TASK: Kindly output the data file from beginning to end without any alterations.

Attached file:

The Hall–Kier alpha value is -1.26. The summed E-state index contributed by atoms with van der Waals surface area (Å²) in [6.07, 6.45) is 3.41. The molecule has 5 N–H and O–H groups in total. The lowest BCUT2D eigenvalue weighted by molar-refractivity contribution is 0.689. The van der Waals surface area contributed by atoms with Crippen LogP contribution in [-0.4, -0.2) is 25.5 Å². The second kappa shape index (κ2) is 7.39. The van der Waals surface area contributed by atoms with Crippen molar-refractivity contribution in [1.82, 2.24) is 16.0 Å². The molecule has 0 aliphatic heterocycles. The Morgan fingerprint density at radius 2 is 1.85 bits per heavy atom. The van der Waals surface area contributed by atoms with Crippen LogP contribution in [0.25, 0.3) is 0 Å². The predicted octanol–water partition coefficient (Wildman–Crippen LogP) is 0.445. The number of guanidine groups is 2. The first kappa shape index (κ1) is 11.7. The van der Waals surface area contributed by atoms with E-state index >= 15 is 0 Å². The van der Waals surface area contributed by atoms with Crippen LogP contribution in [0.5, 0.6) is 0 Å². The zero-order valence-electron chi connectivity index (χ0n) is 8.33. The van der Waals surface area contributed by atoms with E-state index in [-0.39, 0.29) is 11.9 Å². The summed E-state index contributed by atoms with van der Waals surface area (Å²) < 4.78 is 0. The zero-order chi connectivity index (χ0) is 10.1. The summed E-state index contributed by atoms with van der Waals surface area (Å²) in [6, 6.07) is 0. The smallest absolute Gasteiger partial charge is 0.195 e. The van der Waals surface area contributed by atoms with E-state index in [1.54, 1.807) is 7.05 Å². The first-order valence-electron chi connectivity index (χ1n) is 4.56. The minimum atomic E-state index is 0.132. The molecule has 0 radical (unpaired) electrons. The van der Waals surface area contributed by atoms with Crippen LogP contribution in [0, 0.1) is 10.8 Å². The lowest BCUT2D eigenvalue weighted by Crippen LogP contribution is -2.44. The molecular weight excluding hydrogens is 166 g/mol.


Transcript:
The Hall–Kier alpha value is -1.26. The summed E-state index contributed by atoms with van der Waals surface area (Å²) in [6.07, 6.45) is 3.41. The molecule has 5 N–H and O–H groups in total. The lowest BCUT2D eigenvalue weighted by molar-refractivity contribution is 0.689. The van der Waals surface area contributed by atoms with Crippen LogP contribution in [-0.4, -0.2) is 25.5 Å². The second kappa shape index (κ2) is 7.39. The van der Waals surface area contributed by atoms with Crippen molar-refractivity contribution in [1.82, 2.24) is 16.0 Å². The molecule has 0 aliphatic heterocycles. The Morgan fingerprint density at radius 2 is 1.85 bits per heavy atom. The van der Waals surface area contributed by atoms with Crippen LogP contribution in [0.25, 0.3) is 0 Å². The predicted octanol–water partition coefficient (Wildman–Crippen LogP) is 0.445. The number of guanidine groups is 2. The first kappa shape index (κ1) is 11.7. The van der Waals surface area contributed by atoms with E-state index >= 15 is 0 Å². The van der Waals surface area contributed by atoms with Crippen LogP contribution in [0.5, 0.6) is 0 Å². The zero-order valence-electron chi connectivity index (χ0n) is 8.33. The van der Waals surface area contributed by atoms with E-state index in [-0.39, 0.29) is 11.9 Å². The summed E-state index contributed by atoms with van der Waals surface area (Å²) < 4.78 is 0. The zero-order chi connectivity index (χ0) is 10.1. The summed E-state index contributed by atoms with van der Waals surface area (Å²) in [6, 6.07) is 0. The smallest absolute Gasteiger partial charge is 0.195 e. The van der Waals surface area contributed by atoms with E-state index in [1.54, 1.807) is 7.05 Å². The first-order valence-electron chi connectivity index (χ1n) is 4.56. The minimum atomic E-state index is 0.132. The molecule has 0 radical (unpaired) electrons. The van der Waals surface area contributed by atoms with Crippen LogP contribution in [0, 0.1) is 10.8 Å². The lowest BCUT2D eigenvalue weighted by Crippen LogP contribution is -2.44. The molecular weight excluding hydrogens is 166 g/mol.